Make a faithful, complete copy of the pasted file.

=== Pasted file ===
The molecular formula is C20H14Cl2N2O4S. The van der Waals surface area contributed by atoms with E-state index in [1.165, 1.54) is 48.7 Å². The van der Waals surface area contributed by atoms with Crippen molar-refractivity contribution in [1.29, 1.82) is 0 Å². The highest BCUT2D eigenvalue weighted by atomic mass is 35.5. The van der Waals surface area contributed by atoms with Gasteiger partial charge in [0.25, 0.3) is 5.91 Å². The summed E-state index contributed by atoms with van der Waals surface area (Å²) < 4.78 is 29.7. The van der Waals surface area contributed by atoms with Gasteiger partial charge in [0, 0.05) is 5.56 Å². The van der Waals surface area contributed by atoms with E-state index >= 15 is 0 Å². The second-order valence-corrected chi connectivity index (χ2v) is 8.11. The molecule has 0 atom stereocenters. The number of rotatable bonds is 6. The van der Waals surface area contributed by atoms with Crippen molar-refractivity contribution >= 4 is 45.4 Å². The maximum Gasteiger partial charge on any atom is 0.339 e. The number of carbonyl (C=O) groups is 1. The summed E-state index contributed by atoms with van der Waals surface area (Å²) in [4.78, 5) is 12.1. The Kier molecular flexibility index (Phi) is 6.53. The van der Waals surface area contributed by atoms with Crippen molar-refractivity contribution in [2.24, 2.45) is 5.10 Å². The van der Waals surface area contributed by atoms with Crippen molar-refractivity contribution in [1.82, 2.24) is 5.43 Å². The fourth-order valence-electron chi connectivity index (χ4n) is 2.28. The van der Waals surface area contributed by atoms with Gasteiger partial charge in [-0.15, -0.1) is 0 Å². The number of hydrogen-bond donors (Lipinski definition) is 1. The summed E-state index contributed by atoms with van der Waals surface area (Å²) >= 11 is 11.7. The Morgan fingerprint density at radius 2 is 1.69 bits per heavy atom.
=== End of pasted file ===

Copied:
The molecular formula is C20H14Cl2N2O4S. The van der Waals surface area contributed by atoms with E-state index in [1.165, 1.54) is 48.7 Å². The van der Waals surface area contributed by atoms with Crippen molar-refractivity contribution in [1.29, 1.82) is 0 Å². The highest BCUT2D eigenvalue weighted by atomic mass is 35.5. The van der Waals surface area contributed by atoms with Gasteiger partial charge in [0.25, 0.3) is 5.91 Å². The summed E-state index contributed by atoms with van der Waals surface area (Å²) < 4.78 is 29.7. The van der Waals surface area contributed by atoms with Gasteiger partial charge in [0, 0.05) is 5.56 Å². The van der Waals surface area contributed by atoms with E-state index >= 15 is 0 Å². The second-order valence-corrected chi connectivity index (χ2v) is 8.11. The molecule has 0 atom stereocenters. The number of rotatable bonds is 6. The van der Waals surface area contributed by atoms with Crippen molar-refractivity contribution >= 4 is 45.4 Å². The maximum Gasteiger partial charge on any atom is 0.339 e. The number of carbonyl (C=O) groups is 1. The summed E-state index contributed by atoms with van der Waals surface area (Å²) in [4.78, 5) is 12.1. The Kier molecular flexibility index (Phi) is 6.53. The van der Waals surface area contributed by atoms with Crippen molar-refractivity contribution in [2.24, 2.45) is 5.10 Å². The van der Waals surface area contributed by atoms with Crippen molar-refractivity contribution in [1.82, 2.24) is 5.43 Å². The fourth-order valence-electron chi connectivity index (χ4n) is 2.28. The van der Waals surface area contributed by atoms with Gasteiger partial charge in [-0.15, -0.1) is 0 Å². The number of hydrogen-bond donors (Lipinski definition) is 1. The summed E-state index contributed by atoms with van der Waals surface area (Å²) >= 11 is 11.7. The Morgan fingerprint density at radius 2 is 1.69 bits per heavy atom.